A striking confirmation

On arxiv today it is appeared a paper by Stephan Narison,  Gerard Mennessier and Robert Kaminski (see here). Stephan Narison is the organizer of QCD Conferences series and I attended one of this, QCD 08, last year. Narison is located in Montpellier (France) and, together with other researchers, is carrying out research aimed to an understanding of low-energy phenomenology of QCD. So, there is a strong overlapping between their work and mine. Their tools are QCD spectral sum rules and low energy theorems and the results they obtain are quite striking. Narison has written a relevant handbook of QCD (see here) that is a worthwhile tool for people aimed to work with this theory.

The paper gives further support to the idea that the resonance f0(600)/\sigma is indeed a glueball. Currently, researchers have explored another possibility, that this particle is a four quark state. Narison, Mennessier and Kaminski consider that, if this would be true, being this a state with u and d quarks, coupling with K mesons should be suppressed. This would imply that, in a computation for the rates of \sigma decays, the contribution coming in the case of K mesons in the final state should be really small. But, for a glueball state, these couplings for \pi\pi and KK decays should be almost the same.

Indeed, they get the following

|g^{os}_{\sigma\pi +\pi -}|\simeq 6 GeV, r_{\sigma\pi K}\equiv \frac{g^{os}_{\sigma K+K-}}{g^{os}_{\sigma\pi +\pi -}} \simeq 0.8

that is quite striking indeed. They do the same for f0(980) and, even if they get a similar result, they draw no conclusion about the nature of this resonance.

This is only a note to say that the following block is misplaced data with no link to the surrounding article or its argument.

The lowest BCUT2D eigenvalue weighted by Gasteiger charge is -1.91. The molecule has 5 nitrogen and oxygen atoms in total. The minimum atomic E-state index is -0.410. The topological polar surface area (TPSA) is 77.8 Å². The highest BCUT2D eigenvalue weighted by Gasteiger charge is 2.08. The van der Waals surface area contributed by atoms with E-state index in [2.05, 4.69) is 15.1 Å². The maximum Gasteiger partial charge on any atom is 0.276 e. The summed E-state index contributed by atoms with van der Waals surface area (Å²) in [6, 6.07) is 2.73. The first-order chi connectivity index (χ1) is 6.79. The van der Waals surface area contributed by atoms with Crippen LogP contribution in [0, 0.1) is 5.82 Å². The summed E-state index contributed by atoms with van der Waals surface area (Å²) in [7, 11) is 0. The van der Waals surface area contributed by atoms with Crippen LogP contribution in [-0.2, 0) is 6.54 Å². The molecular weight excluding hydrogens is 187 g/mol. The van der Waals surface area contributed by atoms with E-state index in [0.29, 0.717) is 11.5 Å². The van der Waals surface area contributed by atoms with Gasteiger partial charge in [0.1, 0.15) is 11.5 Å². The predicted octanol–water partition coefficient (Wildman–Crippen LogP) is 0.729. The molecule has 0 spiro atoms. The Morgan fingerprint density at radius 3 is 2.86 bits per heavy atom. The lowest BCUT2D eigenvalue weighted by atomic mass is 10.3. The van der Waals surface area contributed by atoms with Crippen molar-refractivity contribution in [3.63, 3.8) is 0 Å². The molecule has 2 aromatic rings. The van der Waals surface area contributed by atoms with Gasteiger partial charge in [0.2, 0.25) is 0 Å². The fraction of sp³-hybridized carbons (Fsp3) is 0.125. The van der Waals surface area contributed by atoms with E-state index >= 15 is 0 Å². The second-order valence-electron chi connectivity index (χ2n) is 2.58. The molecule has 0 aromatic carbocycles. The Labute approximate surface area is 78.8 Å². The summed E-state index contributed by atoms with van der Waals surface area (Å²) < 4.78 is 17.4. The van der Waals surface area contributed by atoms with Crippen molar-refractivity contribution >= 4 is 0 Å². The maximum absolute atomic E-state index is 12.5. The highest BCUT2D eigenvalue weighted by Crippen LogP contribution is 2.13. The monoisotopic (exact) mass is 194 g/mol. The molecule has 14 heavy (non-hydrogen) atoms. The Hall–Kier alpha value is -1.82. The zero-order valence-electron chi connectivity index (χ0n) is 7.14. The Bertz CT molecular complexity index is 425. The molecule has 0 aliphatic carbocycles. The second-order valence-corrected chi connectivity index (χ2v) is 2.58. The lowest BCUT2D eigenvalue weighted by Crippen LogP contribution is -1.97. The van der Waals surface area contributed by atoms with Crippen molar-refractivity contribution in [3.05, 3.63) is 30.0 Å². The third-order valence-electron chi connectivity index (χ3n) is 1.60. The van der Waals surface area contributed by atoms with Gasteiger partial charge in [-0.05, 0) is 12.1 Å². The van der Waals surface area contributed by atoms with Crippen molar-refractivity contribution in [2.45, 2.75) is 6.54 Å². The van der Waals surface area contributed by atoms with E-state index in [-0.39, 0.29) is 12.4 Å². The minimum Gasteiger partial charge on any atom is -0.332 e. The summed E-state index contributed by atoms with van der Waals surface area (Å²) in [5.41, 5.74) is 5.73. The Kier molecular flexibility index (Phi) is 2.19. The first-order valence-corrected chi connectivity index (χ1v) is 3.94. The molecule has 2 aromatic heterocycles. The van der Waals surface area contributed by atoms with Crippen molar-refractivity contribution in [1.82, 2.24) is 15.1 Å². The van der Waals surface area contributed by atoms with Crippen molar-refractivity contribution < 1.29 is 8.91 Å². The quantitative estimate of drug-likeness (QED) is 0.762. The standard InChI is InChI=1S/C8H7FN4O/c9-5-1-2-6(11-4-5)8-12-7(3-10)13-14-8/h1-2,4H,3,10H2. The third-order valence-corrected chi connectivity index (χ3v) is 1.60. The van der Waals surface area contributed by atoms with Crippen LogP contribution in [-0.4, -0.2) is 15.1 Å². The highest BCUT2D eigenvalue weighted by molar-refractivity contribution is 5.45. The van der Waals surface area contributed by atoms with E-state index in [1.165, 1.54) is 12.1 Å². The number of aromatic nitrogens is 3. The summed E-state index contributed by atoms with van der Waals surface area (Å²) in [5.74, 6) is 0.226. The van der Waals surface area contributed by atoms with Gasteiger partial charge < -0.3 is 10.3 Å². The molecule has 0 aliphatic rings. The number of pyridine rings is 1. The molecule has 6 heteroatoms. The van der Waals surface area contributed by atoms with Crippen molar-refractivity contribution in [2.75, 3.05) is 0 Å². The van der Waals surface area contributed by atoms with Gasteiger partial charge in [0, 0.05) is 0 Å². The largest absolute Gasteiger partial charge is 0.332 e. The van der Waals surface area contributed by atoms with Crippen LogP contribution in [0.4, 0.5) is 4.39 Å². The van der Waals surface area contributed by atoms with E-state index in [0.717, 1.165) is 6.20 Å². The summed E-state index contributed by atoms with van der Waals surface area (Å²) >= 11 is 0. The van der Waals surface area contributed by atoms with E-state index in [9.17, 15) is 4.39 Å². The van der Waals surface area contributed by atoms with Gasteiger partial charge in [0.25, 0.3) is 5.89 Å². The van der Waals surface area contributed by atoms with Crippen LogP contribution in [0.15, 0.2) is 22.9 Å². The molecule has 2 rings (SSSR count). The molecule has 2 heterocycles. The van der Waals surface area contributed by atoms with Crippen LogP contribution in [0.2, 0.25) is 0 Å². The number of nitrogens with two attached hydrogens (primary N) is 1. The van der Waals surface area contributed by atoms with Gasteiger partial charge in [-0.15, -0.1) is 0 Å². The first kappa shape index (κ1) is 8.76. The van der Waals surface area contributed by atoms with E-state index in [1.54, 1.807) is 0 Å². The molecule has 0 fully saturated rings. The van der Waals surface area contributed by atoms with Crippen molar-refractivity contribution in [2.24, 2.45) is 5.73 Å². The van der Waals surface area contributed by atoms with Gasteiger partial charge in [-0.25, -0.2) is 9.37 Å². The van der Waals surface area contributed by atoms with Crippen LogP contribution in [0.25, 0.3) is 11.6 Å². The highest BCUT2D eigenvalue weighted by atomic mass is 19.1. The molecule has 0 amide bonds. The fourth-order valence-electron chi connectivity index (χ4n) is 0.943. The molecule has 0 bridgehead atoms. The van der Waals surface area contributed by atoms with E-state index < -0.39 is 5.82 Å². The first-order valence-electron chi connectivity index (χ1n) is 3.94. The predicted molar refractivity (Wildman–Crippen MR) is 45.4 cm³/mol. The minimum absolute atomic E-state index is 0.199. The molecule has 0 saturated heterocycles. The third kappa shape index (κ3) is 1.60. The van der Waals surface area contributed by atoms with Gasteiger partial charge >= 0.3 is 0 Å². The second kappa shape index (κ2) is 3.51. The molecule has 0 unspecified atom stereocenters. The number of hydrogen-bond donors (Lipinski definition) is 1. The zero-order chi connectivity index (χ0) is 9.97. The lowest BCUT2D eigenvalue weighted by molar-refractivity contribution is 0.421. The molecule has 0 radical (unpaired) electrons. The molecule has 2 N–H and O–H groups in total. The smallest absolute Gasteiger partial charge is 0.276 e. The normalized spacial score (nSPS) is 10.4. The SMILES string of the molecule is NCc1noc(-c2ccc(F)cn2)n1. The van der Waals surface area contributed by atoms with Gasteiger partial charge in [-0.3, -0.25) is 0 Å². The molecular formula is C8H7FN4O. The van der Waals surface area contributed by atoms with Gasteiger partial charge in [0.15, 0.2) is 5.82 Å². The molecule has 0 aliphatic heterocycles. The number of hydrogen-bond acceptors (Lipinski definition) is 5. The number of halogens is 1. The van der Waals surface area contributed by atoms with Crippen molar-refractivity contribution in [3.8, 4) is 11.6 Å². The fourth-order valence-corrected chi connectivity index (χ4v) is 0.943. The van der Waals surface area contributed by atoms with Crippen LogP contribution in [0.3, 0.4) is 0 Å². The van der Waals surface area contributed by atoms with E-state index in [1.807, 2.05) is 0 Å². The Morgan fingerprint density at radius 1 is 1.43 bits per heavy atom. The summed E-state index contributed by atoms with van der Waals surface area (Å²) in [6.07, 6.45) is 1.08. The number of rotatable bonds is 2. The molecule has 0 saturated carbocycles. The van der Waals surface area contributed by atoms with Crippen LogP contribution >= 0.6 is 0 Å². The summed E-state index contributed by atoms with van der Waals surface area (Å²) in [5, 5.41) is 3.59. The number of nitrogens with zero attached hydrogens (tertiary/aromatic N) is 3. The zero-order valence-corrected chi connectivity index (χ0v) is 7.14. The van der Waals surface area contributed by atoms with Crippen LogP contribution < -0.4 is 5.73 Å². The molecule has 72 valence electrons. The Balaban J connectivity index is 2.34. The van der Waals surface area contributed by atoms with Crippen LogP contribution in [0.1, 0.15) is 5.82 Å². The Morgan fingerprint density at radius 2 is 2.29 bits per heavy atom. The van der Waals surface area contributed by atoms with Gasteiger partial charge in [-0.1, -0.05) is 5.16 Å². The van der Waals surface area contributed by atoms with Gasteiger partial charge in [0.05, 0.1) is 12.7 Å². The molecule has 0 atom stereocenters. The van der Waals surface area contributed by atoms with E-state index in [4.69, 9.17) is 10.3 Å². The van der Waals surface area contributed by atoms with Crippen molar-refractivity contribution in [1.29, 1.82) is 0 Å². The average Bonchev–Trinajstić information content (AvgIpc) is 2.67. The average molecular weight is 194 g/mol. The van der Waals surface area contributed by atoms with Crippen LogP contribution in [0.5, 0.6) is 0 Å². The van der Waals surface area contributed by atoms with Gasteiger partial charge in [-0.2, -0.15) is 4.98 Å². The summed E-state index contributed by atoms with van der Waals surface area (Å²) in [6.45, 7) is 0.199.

This, together with the small decay rate in \gamma\gamma, gives a really strong support to the conclusion that \sigma is indeed a glueball. At this stage, we would like to see an improved support from lattice computations. Surely, it is time to revise some theoretical computations of the gluon propagator.

Update: I have received the following correction to above deleted sentence by Stephan Narison. This is the right take:

One should take into account that the sigma to KK is suppressed due to phase space BUT the coupling to KK is very strong. The non-observation of sigma to KK has been the (main) motivation that it can be pi-pi or 4-quark states and nobody has payed attention to this (unobserved) decay.


8 Responses to A striking confirmation

  1. Robert Kaminski says:


    for comments. I hope other physicists will follow us analyzing structure of sigma and f_0(980) mesons.


    Robert Kaminski

    • mfrasca says:

      Dear Robert,

      Thank you very much for your comment. Your hope is my hope. The work you are carrying out about this matter gives already a solid ground to build on.


  2. rafael says:

    Hi Marco!

    Do you have an opinion about why people have not found \sigma particle on lattice computations?


    • mfrasca says:

      Hi Rafael,